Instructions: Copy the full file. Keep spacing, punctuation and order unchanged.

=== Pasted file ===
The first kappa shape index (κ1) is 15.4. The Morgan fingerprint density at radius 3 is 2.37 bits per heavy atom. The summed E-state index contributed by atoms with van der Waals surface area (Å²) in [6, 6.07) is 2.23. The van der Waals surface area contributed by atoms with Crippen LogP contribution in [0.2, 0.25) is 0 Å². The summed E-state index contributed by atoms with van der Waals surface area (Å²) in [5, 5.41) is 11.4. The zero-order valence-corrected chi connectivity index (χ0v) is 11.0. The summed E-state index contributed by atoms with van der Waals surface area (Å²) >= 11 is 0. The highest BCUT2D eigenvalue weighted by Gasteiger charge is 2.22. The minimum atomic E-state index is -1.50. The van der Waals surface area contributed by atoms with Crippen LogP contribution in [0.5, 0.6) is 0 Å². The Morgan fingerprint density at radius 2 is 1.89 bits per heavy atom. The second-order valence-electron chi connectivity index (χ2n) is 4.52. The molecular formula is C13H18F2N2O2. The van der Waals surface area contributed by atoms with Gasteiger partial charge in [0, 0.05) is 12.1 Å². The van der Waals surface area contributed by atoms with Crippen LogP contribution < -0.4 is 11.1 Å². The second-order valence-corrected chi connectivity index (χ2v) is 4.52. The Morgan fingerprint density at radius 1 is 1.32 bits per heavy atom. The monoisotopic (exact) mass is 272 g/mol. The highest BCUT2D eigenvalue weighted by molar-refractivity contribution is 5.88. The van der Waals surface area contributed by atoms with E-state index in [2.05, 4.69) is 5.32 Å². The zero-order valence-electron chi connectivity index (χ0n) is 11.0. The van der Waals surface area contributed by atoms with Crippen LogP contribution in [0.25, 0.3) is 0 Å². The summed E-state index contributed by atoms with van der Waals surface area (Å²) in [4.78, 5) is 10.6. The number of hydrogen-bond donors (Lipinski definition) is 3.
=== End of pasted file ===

The first kappa shape index (κ1) is 15.4. The Morgan fingerprint density at radius 3 is 2.37 bits per heavy atom. The summed E-state index contributed by atoms with van der Waals surface area (Å²) in [6, 6.07) is 2.23. The van der Waals surface area contributed by atoms with Crippen LogP contribution in [0.2, 0.25) is 0 Å². The summed E-state index contributed by atoms with van der Waals surface area (Å²) in [5, 5.41) is 11.4. The zero-order valence-corrected chi connectivity index (χ0v) is 11.0. The summed E-state index contributed by atoms with van der Waals surface area (Å²) >= 11 is 0. The highest BCUT2D eigenvalue weighted by Gasteiger charge is 2.22. The minimum atomic E-state index is -1.50. The van der Waals surface area contributed by atoms with Crippen LogP contribution in [0.5, 0.6) is 0 Å². The Morgan fingerprint density at radius 2 is 1.89 bits per heavy atom. The second-order valence-electron chi connectivity index (χ2n) is 4.52. The molecular formula is C13H18F2N2O2. The van der Waals surface area contributed by atoms with Gasteiger partial charge in [0, 0.05) is 12.1 Å². The van der Waals surface area contributed by atoms with Crippen LogP contribution < -0.4 is 11.1 Å². The second-order valence-corrected chi connectivity index (χ2v) is 4.52. The Morgan fingerprint density at radius 1 is 1.32 bits per heavy atom. The monoisotopic (exact) mass is 272 g/mol. The highest BCUT2D eigenvalue weighted by molar-refractivity contribution is 5.88. The van der Waals surface area contributed by atoms with E-state index in [2.05, 4.69) is 5.32 Å². The zero-order valence-electron chi connectivity index (χ0n) is 11.0. The van der Waals surface area contributed by atoms with Crippen LogP contribution in [0.25, 0.3) is 0 Å². The summed E-state index contributed by atoms with van der Waals surface area (Å²) in [4.78, 5) is 10.6. The number of hydrogen-bond donors (Lipinski definition) is 3.